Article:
The fracking industry is producing record amounts of oil, gas, and wastewater, meaning this problem of wastewater disposal isn’t going away soon and disposal wells are likely to be part of the long-term solution. The Washington Post noted the lack of above-ground options for fracking wastewater disposal in 2015: “Currently there is no way to treat, store, and release the billions of gallons of wastewater at the surface.”

As Scanlon told DeSmog via email, “I think subsurface injection will continue to be an important part of the portfolio [of fracking wastewater disposal].”  What remains to be seen is if that subsurface injection of fracking waste ends up mixing with the subsurface fresh water we rely on for survival.

Main image: A flare glows in the background on an Oklahoma unconventional well pad. Credit: Public Herald, CC BY-NC-ND 2.0

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22 comments

  1. Steve H.

    Here’s a question for you: having trained itself to use injection technology to solve the problem, when the current levels have reached capacity, do you think the industry is more likely to (a) find a new technique that will work as well for make go bye-bye, or (b) double down on what they got with an extra dose of ‘innovation’ (including higher pressures) and keep cashing in short-term?

    Reply
    1. redleg

      Injecting the brine back into the petroleum reservoir is the old technology, and it works as both recovery enhancement and waste disposal in a conventional (non-shale) play.

      Fracking is part a. but they are doing b. for waste.

      Reply
      1. Oregoncharles

        I wondered about that; why don’t they just re-use the waste water in fracking? It uses huge amounts of water, mixed with noxious chemicals, which then comes back up, mixed with even more noxious chemicals. There’s a step in the logic missing here.

        Reply
        1. redleg

          Part of the fracking process is dissolving the salts in the rock to create voids that allow the oil/gas to move. To do that, fresh water is essential. Salt water would not only be incapable of dissolving more salt, it could actually precipitate salt somewhere down there where it wasn’t previously present.

          In conventional oil recovery, the waste water is injected back into the reservoir to force more oil out. That’s why this is a problem exacerbated by fracking.

          Reply
  2. The Rev Kev

    This issue of fracking and earthquakes is getting bad everywhere. In the UK the shale gas firm Cuadrilla restarted fracking in the outer suburbs of the city of Blackpool back in October and they experienced five earthquakes within the very first days (https://www.ecowatch.com/earthquakes-reported-near-contentious-uk-fracking-site-2614332320.html) and you wonder if this is a portend of more serious earthquakes to come.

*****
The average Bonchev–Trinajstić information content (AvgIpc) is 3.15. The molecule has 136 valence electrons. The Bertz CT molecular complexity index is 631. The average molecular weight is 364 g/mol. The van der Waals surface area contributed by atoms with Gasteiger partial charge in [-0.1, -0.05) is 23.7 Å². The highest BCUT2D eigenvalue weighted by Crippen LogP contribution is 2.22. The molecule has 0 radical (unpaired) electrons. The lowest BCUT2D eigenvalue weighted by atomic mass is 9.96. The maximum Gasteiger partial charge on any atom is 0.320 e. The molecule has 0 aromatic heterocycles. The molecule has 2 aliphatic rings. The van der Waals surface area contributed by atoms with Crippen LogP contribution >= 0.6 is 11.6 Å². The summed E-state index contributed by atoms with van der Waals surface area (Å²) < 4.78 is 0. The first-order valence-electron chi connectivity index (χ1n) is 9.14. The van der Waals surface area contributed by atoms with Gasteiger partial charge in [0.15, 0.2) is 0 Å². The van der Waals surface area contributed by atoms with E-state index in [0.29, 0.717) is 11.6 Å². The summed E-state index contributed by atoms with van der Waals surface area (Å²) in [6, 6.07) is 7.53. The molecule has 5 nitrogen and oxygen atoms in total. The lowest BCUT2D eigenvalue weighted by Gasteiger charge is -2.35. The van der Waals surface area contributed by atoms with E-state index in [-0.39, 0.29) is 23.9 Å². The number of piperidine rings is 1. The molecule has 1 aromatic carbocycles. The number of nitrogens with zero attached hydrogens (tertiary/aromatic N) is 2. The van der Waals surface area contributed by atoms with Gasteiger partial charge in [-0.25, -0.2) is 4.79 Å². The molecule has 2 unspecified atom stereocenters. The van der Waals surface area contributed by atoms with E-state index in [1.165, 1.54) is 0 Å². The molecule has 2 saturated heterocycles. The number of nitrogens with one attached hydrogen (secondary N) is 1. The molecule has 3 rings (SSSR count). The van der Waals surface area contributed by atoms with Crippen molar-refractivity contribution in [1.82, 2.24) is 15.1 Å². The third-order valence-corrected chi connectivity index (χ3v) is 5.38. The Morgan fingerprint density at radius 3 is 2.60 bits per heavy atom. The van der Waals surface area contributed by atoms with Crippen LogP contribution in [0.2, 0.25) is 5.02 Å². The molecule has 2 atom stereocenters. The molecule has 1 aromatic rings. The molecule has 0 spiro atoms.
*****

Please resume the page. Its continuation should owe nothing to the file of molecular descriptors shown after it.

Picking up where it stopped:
Not to worry as the UK Government is on the case. They have suggested raising the levels at which operations have to be suspended if there are any earthquakes felt-

    https://www.theguardian.com/environment/2018/oct/09/uk-fracking-rules-on-earthquakes-could-be-relaxed-says-minister

    Reply
    1. redleg

      Injecting fluid into rock creates earthquakes. That is essentially all fracking is.
      The amount of energy released is IIRC related to how much fluid is injected, under what pressure that fluid is injected, the local geology, and the amount of strain accumulated in the rocks.
      Some areas will see a few little quakes, others will see many quakes including relatively large events (M-5ish).

      Reply
    2. Synoia

      All rocks are under large tidal stress, our moon does that for us.

      Earthquakes in Britain will have serious side effects, due to the prominent building method, unreinforced brick walls.

      Reply
      1. redleg

        Not really. Tidal stress accumulates at high tide and dissipates at low tide. Its also millimeter scale. Tectonic stresses are kilometer scale.

        Reply
  3. Devamitta

    In my state, my genius Ohioan state rep, the Republican Anthony DeVitis, has legislation that would allow the state to use fracking fluid as a de-icer on state roads due to its high salt content . This of course would not only find a solution for the fracking industry to get rid of its waste, it would create a whole new business to compete with the salt companies that sell salt to cities.

    Supposedly, these fluids would be cleaned of any hazards such as radioactive material, which is often in the liquids, along with heavy metals and other disastrous and harmful stuff.

    The profiteers can always find a lackey to do their bidding, and this piece of legislation shows just how far profiteers will go, regardless of what happens to the environment and its affects on ground water, animal life, human beings or just plain good sense. I really am beginning to hate these people, though as one attempting to practice the buddha-dhamma I try my best to be a person who does not operate on that harmful emotion.

    Reply
    1. Synoia